My obsessive, OCD mind tends to latch on to the frightening, the hard, the disappointing. The offensive or unkind. And the more I fuel negative thinking, the more miserable, anxious, and insecure I become.
How can I have the peace of God if I’m constantly stressing over what ifs or rehashing old hurts?
The night before He was to die, knowing the grief and terror His disciples would soon experience, Jesus gathered them together and made some horrific predictions:
I’m going to leave you.
The world’s going to hate you.
You’ll be imprisoned and expelled from your faith community.
In man’s misguided zeal for God, they’ll seek to execute you.
And perhaps the most difficult to hear of all: In your darkest hour, All of you will abandon Me.
But sandwiched in the middle of this frightful news, He said, in essence, “I’m leaving you with a gift—peace of mind and heart. And the peace I give you is a gift the world cannot give.” His next statement must have felt incredibly frustrating: “So don’t be troubled or afraid.”
As if it were that easy. As if one could simply decide, once and for all, to squelch their anxiety regarding a situation, and viola, all is well and joy follows.
My husband’s made countless similar statements:
Let it go.
If you’re female, you know precisely how effective such suggestions can be. And yet, Jesus isn’t my husband. He’s my Creator, my Savior, my Lord, so when He tells His followers, which includes us, to do something, we’d be wise to listen. He wasn’t the type to offer empty platitudes.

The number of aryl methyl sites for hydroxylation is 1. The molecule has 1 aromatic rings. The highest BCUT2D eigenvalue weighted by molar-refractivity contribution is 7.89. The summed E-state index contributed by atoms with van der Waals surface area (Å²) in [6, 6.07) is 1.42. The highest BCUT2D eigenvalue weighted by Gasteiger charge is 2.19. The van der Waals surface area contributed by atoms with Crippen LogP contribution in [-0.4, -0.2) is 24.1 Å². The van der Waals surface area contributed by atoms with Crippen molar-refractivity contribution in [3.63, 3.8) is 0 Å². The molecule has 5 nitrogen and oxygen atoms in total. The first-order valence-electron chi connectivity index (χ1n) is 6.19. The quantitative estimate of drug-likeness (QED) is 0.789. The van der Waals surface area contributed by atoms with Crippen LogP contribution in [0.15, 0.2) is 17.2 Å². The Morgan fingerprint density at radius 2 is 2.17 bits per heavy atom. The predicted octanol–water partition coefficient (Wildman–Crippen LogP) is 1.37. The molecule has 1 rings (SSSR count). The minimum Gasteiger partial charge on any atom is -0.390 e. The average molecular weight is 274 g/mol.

So was he speaking to men, then? When a man’s worried about something, they simply grab the remote, plop on the couch, and lose themselves in the football game, all concerns forgotten.
When we women grow concerned about something, watch out.
But … it doesn’t have to be that way. We don’t have to live enslaved to fear.
In Christ, we have everything we need to live—and think—victoriously, in a way that reveals His power within us. But that doesn’t mean it won’t take determined effort and practice as we learn to toss out negative thinking, whatever its root, and fix our thoughts on those things that are good, true, admirable, and worthy of respect.
I’ve found I can’t do both. I can’t simultaneously obsess on the hard or the frightening and the truths of Scripture. At each moment, we’re entertaining one or the other. The challenge, then, is to do all we can, intentionally, to starve one type of thinking while feeding the other until our thoughts consistently mirror Christ’s.
That, my friends, is when we begin to experience the peace that surpasses all understanding.
In the middle of our most anxious moments, we can stop whatever we’re doing to:
- I’ve found it especially to praise God for all His attributes. “Lord, You’re all powerful, all loving, all knowing. You’re faithful and attentive.”
- There’s something about praise music that stills my heart and calms my soul.
- Recite truth. There’s power in God’s word. In fact, of all the spiritual weapons listed in Ephesians 6:10-18, Scripture is our only offensive weapon. All the other weapons are defensive.
- Engage in something positive. Though my brain isn’t easy to distract, finding something active to do, like vacuuming, going for a walk, or purging the coat closet helps.
Let’s talk about this! When anxiety or fear hits, do you tend to obsess over that thing or turn to God? What are some tools you’ve found that help you move from fear to faith? Do you have any favorite Scriptures you rely on? Share your thoughts, examples, and suggestions with us in the comments below, because this is an area we all can grow stronger in!
I also encourage you to engage with Wholly Loved’s Facebook page as we’ve been talking about ways to break free from fear. And make sure to check out one of our upcoming Bold and Brave conferences where you’ll learn how to break free from the shackles of fear to live in freedom. Find out more HERE.
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